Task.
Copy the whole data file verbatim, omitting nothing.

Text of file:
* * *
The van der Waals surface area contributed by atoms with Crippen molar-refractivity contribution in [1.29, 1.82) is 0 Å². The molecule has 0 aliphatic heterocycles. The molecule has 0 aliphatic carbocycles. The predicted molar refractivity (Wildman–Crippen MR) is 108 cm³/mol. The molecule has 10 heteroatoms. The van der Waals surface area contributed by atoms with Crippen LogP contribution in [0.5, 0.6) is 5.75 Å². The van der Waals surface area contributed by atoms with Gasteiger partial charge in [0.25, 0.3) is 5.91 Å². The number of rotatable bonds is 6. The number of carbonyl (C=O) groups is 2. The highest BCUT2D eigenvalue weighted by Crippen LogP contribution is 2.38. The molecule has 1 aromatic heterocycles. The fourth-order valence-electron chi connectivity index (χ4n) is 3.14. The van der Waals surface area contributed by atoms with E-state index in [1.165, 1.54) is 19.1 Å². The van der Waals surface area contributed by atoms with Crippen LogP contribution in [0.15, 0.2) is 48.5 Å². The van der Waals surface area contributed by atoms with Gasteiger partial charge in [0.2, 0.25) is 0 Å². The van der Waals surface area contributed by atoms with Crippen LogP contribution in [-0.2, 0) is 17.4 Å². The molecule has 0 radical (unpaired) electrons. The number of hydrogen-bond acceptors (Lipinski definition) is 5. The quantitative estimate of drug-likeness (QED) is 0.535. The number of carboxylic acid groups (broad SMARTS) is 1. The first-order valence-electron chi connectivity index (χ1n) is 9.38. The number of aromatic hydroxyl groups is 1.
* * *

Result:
The van der Waals surface area contributed by atoms with Crippen molar-refractivity contribution in [1.29, 1.82) is 0 Å². The molecule has 0 aliphatic heterocycles. The molecule has 0 aliphatic carbocycles. The predicted molar refractivity (Wildman–Crippen MR) is 108 cm³/mol. The molecule has 10 heteroatoms. The van der Waals surface area contributed by atoms with Crippen LogP contribution in [0.5, 0.6) is 5.75 Å². The van der Waals surface area contributed by atoms with Gasteiger partial charge in [0.25, 0.3) is 5.91 Å². The number of rotatable bonds is 6. The number of carbonyl (C=O) groups is 2. The highest BCUT2D eigenvalue weighted by Crippen LogP contribution is 2.38. The molecule has 1 aromatic heterocycles. The fourth-order valence-electron chi connectivity index (χ4n) is 3.14. The van der Waals surface area contributed by atoms with E-state index in [1.165, 1.54) is 19.1 Å². The van der Waals surface area contributed by atoms with Crippen LogP contribution in [0.15, 0.2) is 48.5 Å². The van der Waals surface area contributed by atoms with Gasteiger partial charge in [0.2, 0.25) is 0 Å². The van der Waals surface area contributed by atoms with Crippen LogP contribution in [-0.2, 0) is 17.4 Å². The molecule has 0 radical (unpaired) electrons. The number of hydrogen-bond acceptors (Lipinski definition) is 5. The quantitative estimate of drug-likeness (QED) is 0.535. The number of carboxylic acid groups (broad SMARTS) is 1. The first-order valence-electron chi connectivity index (χ1n) is 9.38. The number of aromatic hydroxyl groups is 1.